“This is the Arab world’s Berlin moment,” said Fawaz Gerges of the London School of Economics, comparing the events to the fall of the Berlin Wall in 1989. “The authoritarian wall has fallen, and that’s regardless of whether Mubarak survives.”

As in Tunisia, Egypt’s exploding young population, most of then underemployed and frustrated by oppression at the hands of a corrupt and rapacious elite, were demanding a full clear-out of the old guard, not just a reshuffle of the governing class.

Police shot dead 17 people in Bani Suef, south of Cairo, as street battles intensified in some towns, even as police seemed to leave much of Cairo to the army, an institution generally respected by Egyptians and less associated with oppression.

According to various estimates more than 100 people have been killed during the week in Egypt’s capital and other cities.

On the Corniche promenade alongside the River Nile in Cairo, people stayed out after the curfew deadline, standing by tanks and chatting with soldiers who took no action to disperse them.

At one point, dozens of people approached a military cordon carrying a sign reading “Army and People Together”. Soldiers pulled back and let the group through: “There is a curfew,” one lieutenant said. “But the army isn’t going to shoot anyone.”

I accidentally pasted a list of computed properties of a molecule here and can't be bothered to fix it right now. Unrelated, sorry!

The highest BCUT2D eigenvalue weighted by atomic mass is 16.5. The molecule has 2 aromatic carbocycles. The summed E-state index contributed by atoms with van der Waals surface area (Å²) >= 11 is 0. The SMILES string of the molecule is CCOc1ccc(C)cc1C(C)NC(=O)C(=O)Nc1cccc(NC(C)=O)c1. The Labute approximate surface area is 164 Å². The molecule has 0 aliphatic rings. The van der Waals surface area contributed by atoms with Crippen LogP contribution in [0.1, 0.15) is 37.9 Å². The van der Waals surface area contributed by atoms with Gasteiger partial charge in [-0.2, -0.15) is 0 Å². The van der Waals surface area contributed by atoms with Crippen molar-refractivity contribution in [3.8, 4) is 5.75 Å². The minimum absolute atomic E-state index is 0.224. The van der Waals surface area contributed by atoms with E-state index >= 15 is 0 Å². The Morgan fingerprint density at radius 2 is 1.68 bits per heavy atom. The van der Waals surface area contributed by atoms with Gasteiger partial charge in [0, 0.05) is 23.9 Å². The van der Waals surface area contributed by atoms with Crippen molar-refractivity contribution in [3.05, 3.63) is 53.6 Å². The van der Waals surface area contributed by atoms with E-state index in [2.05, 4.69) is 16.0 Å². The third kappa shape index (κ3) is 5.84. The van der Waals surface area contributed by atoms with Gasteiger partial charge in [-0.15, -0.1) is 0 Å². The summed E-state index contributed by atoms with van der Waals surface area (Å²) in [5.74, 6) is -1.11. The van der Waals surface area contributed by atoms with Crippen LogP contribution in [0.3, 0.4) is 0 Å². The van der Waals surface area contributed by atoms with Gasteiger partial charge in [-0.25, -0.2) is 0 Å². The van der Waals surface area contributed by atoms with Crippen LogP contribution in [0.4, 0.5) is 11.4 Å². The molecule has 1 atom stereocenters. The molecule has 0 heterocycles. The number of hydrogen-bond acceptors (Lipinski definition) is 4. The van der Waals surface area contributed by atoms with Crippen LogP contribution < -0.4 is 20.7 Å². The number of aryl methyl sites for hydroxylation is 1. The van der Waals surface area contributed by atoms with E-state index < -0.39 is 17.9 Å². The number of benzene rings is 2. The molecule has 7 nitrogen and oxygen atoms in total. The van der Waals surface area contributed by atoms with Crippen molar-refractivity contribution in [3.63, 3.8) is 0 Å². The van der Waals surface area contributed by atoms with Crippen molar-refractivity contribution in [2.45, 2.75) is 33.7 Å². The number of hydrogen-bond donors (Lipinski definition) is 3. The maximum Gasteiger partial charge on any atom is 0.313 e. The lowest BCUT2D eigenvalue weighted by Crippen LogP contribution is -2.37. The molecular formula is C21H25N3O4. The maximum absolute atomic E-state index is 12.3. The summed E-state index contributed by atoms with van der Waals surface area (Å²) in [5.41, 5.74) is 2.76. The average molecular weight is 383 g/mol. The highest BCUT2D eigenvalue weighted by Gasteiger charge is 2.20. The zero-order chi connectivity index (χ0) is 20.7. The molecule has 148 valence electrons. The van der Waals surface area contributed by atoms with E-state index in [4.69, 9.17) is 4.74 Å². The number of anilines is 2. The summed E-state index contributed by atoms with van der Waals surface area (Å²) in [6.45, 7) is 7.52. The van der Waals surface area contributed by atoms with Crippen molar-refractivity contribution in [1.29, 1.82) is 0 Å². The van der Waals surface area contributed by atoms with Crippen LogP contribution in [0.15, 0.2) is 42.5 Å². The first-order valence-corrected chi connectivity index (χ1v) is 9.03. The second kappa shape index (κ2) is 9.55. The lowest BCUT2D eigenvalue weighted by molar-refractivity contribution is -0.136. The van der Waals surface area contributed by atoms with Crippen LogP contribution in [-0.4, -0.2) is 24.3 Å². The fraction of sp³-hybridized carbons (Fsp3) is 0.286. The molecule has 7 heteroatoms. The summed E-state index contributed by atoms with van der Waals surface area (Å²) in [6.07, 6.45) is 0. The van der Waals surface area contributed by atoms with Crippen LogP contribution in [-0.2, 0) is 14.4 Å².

Still, while many defied the curfew in a sign of political defiance, others took the opportunity to roam for booty.

Civilian vigilantes stepped in to fill the void left by a vanished police force.

“There are no police to be found anywhere,” said Ghadeer (23) from an upscale neighbourhood. “Doormen and young boys from the neighbourhoods are standing outside holding sticks, razors and other weapons to prevent people from coming in.”

‘Beginning of the end’
While clearly anxious to avoid an anarchic collapse that might destabilise a region vital to world oil supplies, Mubarak’s allies in Western governments appear to share a sense that what has happened so far does not go far enough.

In Europe, the German, French and British leaders issued a joint statement thanking Mubarak for his contribution to stability in the Middle East — Egypt led the way in agreeing to a peace with Israel — but demanding that he now start the move to free elections, a move that would certainly end his power.

Of Suleiman’s appointment, analyst Gamal Abdel Gawad Soltan said: “This is the beginning of a process of power transfer.”